Hello, im a 25 yr enblish girl and have just recently found your web site (tiss very helpfull)over here in England people dont really understand. Ive suffered anxiety for a couple of years and had severe panic attacks whenever i wett to London to begin with and then my world got smaller and smaller untill i can hardly go to the next town let alone a city. Anyway after the doctor finally convincing me i could not die from my super fast heart beat in panic attack i heard from a friend that there is something called tachycardia that basicly means super fast heart beat and its dangerous! now obviously im totally freaked out again and worried if i go anywhere i may have a hidious attack that i cant control and die suddenly. is this possible? i mean the doctor convinced me you couldnt die from it but now i have lost faith and i was just starting to feel better....please please can somebody get back to me as soon as possible because im feeling really afraid, trapped and deppressed. thankyou for reading x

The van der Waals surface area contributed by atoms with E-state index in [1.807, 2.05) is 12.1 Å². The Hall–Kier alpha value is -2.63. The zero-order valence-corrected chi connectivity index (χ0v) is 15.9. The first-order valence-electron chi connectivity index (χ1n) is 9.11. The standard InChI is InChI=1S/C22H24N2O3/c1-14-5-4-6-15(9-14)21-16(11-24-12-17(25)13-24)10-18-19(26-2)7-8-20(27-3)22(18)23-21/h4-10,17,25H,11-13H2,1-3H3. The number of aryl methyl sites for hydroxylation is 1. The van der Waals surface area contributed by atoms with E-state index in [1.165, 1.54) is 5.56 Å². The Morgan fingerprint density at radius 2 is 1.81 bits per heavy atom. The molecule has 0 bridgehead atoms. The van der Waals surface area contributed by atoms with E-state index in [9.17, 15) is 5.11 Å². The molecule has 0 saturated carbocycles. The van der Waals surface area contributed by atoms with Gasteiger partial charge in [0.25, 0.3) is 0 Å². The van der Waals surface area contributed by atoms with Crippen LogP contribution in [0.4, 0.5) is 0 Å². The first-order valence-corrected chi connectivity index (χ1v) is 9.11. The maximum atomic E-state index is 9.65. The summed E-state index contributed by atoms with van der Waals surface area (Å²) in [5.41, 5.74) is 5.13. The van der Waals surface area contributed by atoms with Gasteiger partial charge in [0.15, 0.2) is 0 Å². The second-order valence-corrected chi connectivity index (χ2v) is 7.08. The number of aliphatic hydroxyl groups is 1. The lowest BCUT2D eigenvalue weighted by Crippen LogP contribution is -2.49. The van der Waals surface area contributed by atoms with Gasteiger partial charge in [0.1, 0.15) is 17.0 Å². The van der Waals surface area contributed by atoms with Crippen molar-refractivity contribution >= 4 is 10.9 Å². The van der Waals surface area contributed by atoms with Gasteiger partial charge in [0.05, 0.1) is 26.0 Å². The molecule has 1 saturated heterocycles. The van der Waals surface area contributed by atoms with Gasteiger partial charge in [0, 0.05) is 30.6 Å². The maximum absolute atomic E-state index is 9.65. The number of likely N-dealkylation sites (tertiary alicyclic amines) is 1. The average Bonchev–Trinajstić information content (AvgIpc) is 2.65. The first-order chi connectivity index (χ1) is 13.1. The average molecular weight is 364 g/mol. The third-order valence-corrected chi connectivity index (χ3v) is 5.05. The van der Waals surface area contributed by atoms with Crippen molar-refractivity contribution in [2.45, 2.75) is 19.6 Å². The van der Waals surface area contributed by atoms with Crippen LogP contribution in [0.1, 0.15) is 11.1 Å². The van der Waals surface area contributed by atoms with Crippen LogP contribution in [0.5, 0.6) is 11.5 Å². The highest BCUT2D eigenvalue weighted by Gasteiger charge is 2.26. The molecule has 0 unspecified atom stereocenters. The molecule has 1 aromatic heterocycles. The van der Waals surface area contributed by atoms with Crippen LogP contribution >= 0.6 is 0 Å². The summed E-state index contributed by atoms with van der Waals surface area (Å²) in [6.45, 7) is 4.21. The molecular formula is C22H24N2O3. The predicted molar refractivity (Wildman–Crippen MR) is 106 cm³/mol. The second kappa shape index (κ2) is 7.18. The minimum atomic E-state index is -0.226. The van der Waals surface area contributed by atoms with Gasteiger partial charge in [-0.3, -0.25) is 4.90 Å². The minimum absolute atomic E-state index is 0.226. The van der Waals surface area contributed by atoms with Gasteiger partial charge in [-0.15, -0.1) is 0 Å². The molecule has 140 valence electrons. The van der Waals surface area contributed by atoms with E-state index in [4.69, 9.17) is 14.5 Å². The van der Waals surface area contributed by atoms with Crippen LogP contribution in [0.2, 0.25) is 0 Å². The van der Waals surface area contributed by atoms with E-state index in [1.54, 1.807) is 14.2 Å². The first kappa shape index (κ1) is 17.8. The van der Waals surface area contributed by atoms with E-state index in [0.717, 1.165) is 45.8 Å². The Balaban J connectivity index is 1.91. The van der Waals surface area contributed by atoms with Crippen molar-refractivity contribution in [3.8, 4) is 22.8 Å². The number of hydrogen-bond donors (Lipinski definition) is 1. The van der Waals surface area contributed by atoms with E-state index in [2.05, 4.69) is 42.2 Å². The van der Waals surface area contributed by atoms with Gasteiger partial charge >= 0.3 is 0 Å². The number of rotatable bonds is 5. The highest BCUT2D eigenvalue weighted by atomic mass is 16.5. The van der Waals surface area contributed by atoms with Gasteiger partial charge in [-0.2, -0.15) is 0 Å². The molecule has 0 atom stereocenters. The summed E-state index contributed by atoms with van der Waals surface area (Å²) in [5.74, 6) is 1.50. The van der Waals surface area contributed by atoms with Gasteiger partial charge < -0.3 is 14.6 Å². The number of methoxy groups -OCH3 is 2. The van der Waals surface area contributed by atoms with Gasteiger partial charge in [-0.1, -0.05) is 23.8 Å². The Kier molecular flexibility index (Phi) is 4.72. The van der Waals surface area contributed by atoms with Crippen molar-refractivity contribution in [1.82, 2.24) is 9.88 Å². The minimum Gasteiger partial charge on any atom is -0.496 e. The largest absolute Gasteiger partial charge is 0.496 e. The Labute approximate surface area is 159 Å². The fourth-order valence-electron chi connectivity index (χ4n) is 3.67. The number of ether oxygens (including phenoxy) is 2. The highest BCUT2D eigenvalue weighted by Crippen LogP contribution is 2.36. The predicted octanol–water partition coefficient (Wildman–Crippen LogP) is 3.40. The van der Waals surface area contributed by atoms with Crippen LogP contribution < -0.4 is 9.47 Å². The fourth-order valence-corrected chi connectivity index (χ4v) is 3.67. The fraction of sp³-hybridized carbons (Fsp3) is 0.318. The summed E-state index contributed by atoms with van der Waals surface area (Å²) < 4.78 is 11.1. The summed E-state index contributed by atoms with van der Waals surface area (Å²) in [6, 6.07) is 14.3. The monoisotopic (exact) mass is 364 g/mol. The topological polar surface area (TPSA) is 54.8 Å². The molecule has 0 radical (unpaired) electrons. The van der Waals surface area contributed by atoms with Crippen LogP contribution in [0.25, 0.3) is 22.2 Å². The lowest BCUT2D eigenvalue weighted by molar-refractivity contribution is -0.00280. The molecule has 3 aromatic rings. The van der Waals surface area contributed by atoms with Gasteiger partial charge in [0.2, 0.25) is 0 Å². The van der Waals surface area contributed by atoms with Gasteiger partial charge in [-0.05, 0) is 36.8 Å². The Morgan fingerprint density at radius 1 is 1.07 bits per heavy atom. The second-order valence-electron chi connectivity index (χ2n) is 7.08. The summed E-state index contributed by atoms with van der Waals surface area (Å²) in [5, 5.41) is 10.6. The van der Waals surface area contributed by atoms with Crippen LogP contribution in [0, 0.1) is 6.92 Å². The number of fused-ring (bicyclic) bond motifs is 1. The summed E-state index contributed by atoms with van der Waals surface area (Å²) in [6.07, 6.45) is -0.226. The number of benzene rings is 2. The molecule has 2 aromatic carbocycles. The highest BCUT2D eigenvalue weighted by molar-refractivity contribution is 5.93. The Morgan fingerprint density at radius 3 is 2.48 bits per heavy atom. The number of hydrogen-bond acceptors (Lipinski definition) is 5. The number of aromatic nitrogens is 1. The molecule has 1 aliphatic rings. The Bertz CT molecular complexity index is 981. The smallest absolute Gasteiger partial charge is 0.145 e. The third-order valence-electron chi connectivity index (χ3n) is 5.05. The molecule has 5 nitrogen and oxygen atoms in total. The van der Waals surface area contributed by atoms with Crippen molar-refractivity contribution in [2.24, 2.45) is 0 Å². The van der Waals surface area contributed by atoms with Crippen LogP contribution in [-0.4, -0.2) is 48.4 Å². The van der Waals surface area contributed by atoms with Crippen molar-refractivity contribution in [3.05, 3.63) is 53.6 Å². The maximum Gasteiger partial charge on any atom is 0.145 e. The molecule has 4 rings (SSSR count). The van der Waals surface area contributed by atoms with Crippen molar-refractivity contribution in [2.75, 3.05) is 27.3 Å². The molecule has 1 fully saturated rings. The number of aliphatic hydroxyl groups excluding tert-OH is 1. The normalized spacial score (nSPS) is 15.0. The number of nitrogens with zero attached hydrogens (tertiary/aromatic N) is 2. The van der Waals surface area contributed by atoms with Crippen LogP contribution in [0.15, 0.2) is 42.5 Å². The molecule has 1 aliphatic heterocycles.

I am sorry to hear about your concerns -- but please be assured that they are VERY common. You WILL NOT die from the tachycardia caused by a panic attack. Where you are running into problems is that some people with panic attack genuinely believe that this is caused by a cardiac condition and they can die from it. When you get worked up and develop the tachycardia, it only reinforces that belief because you have the tachycardia and the feeling of impending doom from the panic attack. You may benefit from biofeed back. Once you understand that you aren't going to die from panic attacks and understanding that you will probably never get complete rid of them, you can accept them and deal with them. I know this is much more difficult than I am making it out to be. Don't let panic anxiety control your life, do your best to control it. I think the easiest way to do this is to accept it, know that you won't die from it, and move on.
I'm assuming by your post that you have discussed your fast heart rate with your doctor. Do you only get the episodes during a panic attack? Have you been told whether your fast rate is due to the panic itself, or if it is primary tachycardia? Do you only get the fast rate when you are feeling panicked? Have you been tested to rule out cardiac problems (ekg, echo, holter)?
I am NOT a doctor, just a patient with a long history of pvcs, MVP, mitral regurgitation and anxiety. Been there, done that....